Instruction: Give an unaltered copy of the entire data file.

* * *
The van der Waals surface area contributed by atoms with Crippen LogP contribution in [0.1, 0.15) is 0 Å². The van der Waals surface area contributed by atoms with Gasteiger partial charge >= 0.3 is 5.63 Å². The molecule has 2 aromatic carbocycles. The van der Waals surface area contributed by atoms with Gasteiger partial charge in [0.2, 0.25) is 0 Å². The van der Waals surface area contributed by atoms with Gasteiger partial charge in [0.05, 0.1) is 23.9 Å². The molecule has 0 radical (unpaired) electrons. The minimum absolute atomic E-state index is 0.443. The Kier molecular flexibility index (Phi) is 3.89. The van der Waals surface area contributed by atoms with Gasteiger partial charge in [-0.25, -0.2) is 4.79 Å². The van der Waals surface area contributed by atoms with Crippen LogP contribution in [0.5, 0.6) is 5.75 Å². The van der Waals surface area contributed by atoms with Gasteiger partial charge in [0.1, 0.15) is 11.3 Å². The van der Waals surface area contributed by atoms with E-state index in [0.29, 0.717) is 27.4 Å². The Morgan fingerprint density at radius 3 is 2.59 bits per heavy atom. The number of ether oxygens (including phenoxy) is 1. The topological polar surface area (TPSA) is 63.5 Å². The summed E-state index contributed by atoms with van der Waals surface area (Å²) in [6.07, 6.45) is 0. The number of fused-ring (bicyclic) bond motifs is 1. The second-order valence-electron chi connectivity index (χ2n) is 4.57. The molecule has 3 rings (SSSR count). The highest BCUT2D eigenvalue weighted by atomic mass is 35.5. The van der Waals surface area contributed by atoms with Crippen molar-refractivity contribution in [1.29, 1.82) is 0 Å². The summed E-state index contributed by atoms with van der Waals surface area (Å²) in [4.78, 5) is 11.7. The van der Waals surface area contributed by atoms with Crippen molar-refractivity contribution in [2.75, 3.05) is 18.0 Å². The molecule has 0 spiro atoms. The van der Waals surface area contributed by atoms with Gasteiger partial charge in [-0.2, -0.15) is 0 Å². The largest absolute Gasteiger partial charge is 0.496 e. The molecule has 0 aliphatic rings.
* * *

The van der Waals surface area contributed by atoms with Crippen LogP contribution in [0.1, 0.15) is 0 Å². The van der Waals surface area contributed by atoms with Gasteiger partial charge >= 0.3 is 5.63 Å². The molecule has 2 aromatic carbocycles. The van der Waals surface area contributed by atoms with Gasteiger partial charge in [0.2, 0.25) is 0 Å². The van der Waals surface area contributed by atoms with Gasteiger partial charge in [0.05, 0.1) is 23.9 Å². The molecule has 0 radical (unpaired) electrons. The minimum absolute atomic E-state index is 0.443. The Kier molecular flexibility index (Phi) is 3.89. The van der Waals surface area contributed by atoms with Gasteiger partial charge in [-0.25, -0.2) is 4.79 Å². The van der Waals surface area contributed by atoms with Crippen LogP contribution in [0.5, 0.6) is 5.75 Å². The van der Waals surface area contributed by atoms with Gasteiger partial charge in [0.1, 0.15) is 11.3 Å². The van der Waals surface area contributed by atoms with E-state index in [0.29, 0.717) is 27.4 Å². The Morgan fingerprint density at radius 3 is 2.59 bits per heavy atom. The number of ether oxygens (including phenoxy) is 1. The topological polar surface area (TPSA) is 63.5 Å². The summed E-state index contributed by atoms with van der Waals surface area (Å²) in [6.07, 6.45) is 0. The number of fused-ring (bicyclic) bond motifs is 1. The second-order valence-electron chi connectivity index (χ2n) is 4.57. The molecule has 3 rings (SSSR count). The highest BCUT2D eigenvalue weighted by atomic mass is 35.5. The van der Waals surface area contributed by atoms with Crippen molar-refractivity contribution in [1.29, 1.82) is 0 Å². The summed E-state index contributed by atoms with van der Waals surface area (Å²) in [4.78, 5) is 11.7. The van der Waals surface area contributed by atoms with Crippen molar-refractivity contribution in [2.75, 3.05) is 18.0 Å². The molecule has 0 spiro atoms. The van der Waals surface area contributed by atoms with Gasteiger partial charge in [-0.2, -0.15) is 0 Å². The largest absolute Gasteiger partial charge is 0.496 e. The molecule has 0 aliphatic rings.